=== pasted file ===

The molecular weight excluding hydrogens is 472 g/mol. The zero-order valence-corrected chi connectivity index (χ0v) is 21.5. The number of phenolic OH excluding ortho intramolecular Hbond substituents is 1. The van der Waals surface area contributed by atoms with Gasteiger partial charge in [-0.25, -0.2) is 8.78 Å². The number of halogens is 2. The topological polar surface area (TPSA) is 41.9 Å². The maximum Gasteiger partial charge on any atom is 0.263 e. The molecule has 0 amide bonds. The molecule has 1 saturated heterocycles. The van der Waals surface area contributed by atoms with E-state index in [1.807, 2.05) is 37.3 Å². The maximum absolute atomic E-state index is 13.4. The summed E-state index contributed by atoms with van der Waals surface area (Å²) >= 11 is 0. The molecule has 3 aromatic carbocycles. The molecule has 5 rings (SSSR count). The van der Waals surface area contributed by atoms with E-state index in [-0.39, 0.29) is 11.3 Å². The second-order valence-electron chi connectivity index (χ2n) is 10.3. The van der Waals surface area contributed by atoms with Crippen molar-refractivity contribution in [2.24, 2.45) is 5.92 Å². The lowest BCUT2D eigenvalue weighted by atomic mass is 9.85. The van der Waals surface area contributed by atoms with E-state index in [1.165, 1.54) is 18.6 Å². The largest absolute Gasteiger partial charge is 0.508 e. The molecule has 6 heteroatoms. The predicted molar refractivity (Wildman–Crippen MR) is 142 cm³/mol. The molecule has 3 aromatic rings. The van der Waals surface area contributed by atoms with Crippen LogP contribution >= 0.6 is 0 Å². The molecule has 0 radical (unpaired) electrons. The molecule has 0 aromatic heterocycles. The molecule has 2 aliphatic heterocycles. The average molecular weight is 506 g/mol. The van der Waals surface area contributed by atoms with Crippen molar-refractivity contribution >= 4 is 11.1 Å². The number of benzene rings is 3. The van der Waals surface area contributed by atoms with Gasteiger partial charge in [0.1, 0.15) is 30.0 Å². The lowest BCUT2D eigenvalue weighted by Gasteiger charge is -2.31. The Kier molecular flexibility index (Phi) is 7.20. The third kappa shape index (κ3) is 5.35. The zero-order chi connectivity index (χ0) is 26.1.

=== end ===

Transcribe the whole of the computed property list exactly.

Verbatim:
The molecular weight excluding hydrogens is 472 g/mol. The zero-order valence-corrected chi connectivity index (χ0v) is 21.5. The number of phenolic OH excluding ortho intramolecular Hbond substituents is 1. The van der Waals surface area contributed by atoms with Gasteiger partial charge in [-0.25, -0.2) is 8.78 Å². The number of halogens is 2. The topological polar surface area (TPSA) is 41.9 Å². The maximum Gasteiger partial charge on any atom is 0.263 e. The molecule has 0 amide bonds. The molecule has 1 saturated heterocycles. The van der Waals surface area contributed by atoms with E-state index in [1.807, 2.05) is 37.3 Å². The maximum absolute atomic E-state index is 13.4. The summed E-state index contributed by atoms with van der Waals surface area (Å²) >= 11 is 0. The molecule has 3 aromatic carbocycles. The molecule has 5 rings (SSSR count). The van der Waals surface area contributed by atoms with E-state index in [-0.39, 0.29) is 11.3 Å². The second-order valence-electron chi connectivity index (χ2n) is 10.3. The van der Waals surface area contributed by atoms with Crippen molar-refractivity contribution in [2.24, 2.45) is 5.92 Å². The lowest BCUT2D eigenvalue weighted by atomic mass is 9.85. The van der Waals surface area contributed by atoms with E-state index in [1.165, 1.54) is 18.6 Å². The largest absolute Gasteiger partial charge is 0.508 e. The molecule has 6 heteroatoms. The predicted molar refractivity (Wildman–Crippen MR) is 142 cm³/mol. The molecule has 3 aromatic rings. The van der Waals surface area contributed by atoms with Crippen LogP contribution >= 0.6 is 0 Å². The molecule has 0 radical (unpaired) electrons. The molecule has 0 aromatic heterocycles. The molecule has 2 aliphatic heterocycles. The average molecular weight is 506 g/mol. The van der Waals surface area contributed by atoms with Crippen molar-refractivity contribution >= 4 is 11.1 Å². The number of benzene rings is 3. The van der Waals surface area contributed by atoms with Gasteiger partial charge in [0.1, 0.15) is 30.0 Å². The lowest BCUT2D eigenvalue weighted by Gasteiger charge is -2.31. The Kier molecular flexibility index (Phi) is 7.20. The third kappa shape index (κ3) is 5.35. The zero-order chi connectivity index (χ0) is 26.1.